The main people (according to Chapman) "are seven or eight youths who might be called nice Dead End kids. These lads love practical jokes, hang out in a beer parlor in a Western town, and talk endlessly about females and their conquests over same. But they are sham hoodlums; they are good kids from good families trying to grow up. Their leader is a fascinating young man nicknamed Beau, who has a crazy twinkle in his eye and a supple imagination. When things grow dull with his companions, he cheers them up with tales of the ideal town, where the boys stay downstairs and send their parents up to bed. In his [ideal] town, Sneaky Falls, Idaho…it is the mothers who enlist in the Navy and their sons run around like crazy mailing them packages of cookies. This chap Beau…has invented for the gang the ideal female. She is slinky, sexy and willing, being from Sneaky Falls, where only one word is spoken. The word is 'Yes.' The girl's name is Bernardine…The only really unhappy member of the crowd is a character named Wormy. Wormy wants to be a big wheel, a conquering male, the way the others say they are—but somehow he can't make it. His attempts at playing wolf never succeed, and none of the girls in the town will date him. His mother's watchful affection bores and irks him. In one great, desperate effort to become important in the eyes of his companions, he hangs out in a hotel lobby and makes passes until he succeeds with an older woman who must be at least in her twenties, maybe thirties. Wormy's adventure is agonizing and funny."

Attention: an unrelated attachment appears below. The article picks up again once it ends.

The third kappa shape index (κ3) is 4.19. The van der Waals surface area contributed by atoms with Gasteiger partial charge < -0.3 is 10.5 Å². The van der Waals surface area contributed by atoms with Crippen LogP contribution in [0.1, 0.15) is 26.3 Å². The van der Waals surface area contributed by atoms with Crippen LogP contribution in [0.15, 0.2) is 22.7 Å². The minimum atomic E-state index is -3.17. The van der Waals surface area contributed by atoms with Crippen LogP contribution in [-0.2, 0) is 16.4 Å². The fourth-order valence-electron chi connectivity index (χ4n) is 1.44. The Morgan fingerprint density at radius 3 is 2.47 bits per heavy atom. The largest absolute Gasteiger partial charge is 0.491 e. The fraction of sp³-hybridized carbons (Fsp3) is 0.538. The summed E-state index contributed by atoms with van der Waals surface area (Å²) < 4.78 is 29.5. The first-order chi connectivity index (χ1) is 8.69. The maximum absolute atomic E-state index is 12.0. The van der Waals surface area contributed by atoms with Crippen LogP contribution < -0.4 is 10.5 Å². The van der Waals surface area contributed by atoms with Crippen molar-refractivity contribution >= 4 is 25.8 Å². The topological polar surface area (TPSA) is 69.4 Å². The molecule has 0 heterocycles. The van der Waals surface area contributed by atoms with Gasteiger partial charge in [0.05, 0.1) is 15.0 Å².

One of Broadway's major successes. "…a little sweetheart of a comedy." —NY News. "…[the author] knows more about young people than anyone writing for the stage today." —NY Times.